Status Report

NASA Hubble Space Telescope Daily Report #4806

By SpaceRef Editor
March 11, 2009
Filed under ,

HUBBLE SPACE TELESCOPE DAILY REPORT #4806

Continuing to collect World Class Science

PERIOD COVERED: 5am March 6 – 5am March 9, 2009 (DOY 065/1000z-068/1000z)

OBSERVATIONS SCHEDULED

ACS/SBC 11984

Observing Saturn’s High Latitude Polar Auroras

Planetary auroral emissions are critical indicators of how the magnetospheres of the planets work. Recently, a new component of Saturn’s auroral emissions, i.e. high latitude auroras inside the main auroral oval, have been observed by the Cassini spacecraft during otherwise quiet auroral conditions. Such high latitude auroras are of immense interest since they occur on magnetic flux tubes connected to a region that is key to the overall dynamics of the system, the magnetotail, and where if conventional theories regarding Saturn’s magnetosphere are correct there should not be any auroras. These faint auroral emissions have not been previously observed by the Hubble Space Telescope (HST). However, the unique oblique viewing geometry afforded during early 2009 due to Saturn’s orbital longitude will result in the apparent brightening of these polar emissions due to the limb-brightening effect, with the result that they may be observable by HST for the first ever time. In addition, at this time the Cassini spacecraft will be in a high latitude orbit, with a trajectory that will take it through these magnetic flux tubes, providing essential simultaneous in situ data. This is the last time Cassini will be in such an orbit during its mission as currently scheduled and HST is the only instrument capable of obtaining sustained long-term observations of Saturn’s auroras. These observations will address the following:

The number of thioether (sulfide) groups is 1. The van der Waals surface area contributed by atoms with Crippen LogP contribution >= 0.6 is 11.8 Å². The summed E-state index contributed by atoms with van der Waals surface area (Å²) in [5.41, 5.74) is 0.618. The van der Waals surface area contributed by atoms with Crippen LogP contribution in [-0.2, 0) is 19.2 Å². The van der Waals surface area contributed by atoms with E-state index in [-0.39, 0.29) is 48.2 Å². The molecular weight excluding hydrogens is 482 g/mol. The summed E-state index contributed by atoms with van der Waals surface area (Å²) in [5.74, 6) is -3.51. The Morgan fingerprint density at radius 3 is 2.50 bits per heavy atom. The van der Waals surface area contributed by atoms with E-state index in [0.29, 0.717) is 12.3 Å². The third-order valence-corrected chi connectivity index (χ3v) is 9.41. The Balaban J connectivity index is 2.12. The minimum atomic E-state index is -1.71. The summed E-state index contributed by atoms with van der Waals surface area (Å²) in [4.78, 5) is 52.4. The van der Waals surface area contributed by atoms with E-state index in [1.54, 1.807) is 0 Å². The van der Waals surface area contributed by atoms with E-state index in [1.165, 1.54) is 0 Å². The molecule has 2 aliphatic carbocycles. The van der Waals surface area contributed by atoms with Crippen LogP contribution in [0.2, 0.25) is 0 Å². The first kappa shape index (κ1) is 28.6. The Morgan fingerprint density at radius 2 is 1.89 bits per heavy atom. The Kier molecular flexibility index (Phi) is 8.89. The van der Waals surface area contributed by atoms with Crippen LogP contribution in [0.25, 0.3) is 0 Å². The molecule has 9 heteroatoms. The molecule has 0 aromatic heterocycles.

Does Saturn exhibit high latitude UV auroras observable by HST? Where do these auroras occur, and at what altitude? How do these auroras behave over time? How variable are they? Are they periodic? How do they behave with respect to other auroral components? What processes drive these auroras?

Are these auroras generated by processes internal to the magnetosphere or are they driven by the solar wind? How do the infrared (IR) auroras relate to the ultraviolet (UV) auroras?

WFPC2 11983

An Imaging Survey of Protoplanetary Disks and Brown Dwarfs in the Chamaeleon I region

We propose to carry out a HST/WFPC2 survey of young brown dwarfs, Class I and Class II sources in the Chamaelon I region, one of the best-studied star-forming regions, in order to investigate the link between disk evolution and the formation of substellar-mass objects. We will use deep broad-band imaging in the I and z-equivalent HST bands to unveil the unknown population of substellar binary companions, down to a few Jupiter masses for separations of a few tens of AU. We will also perform narrow-band imaging to directly detect accreting circumstellar disks and jets around brown dwarfs, Class-I and class-II objects. Chamaelon I is nearly coeaval of Orion (~1-2Myr) but at ~1/3 its distance, allowing 3x higher resolution and 10x more flux for comparable objects. Unlike Orion, low-mass objects and protoplanetary disks in Chamaeleon I have been extensively studied with Spitzer, but not yet with the HST. The Chamaeleon I region is an ideal HST target, as it lies in the CVZ of the HST and therefore it is easily accessible any time of the year with long orbits.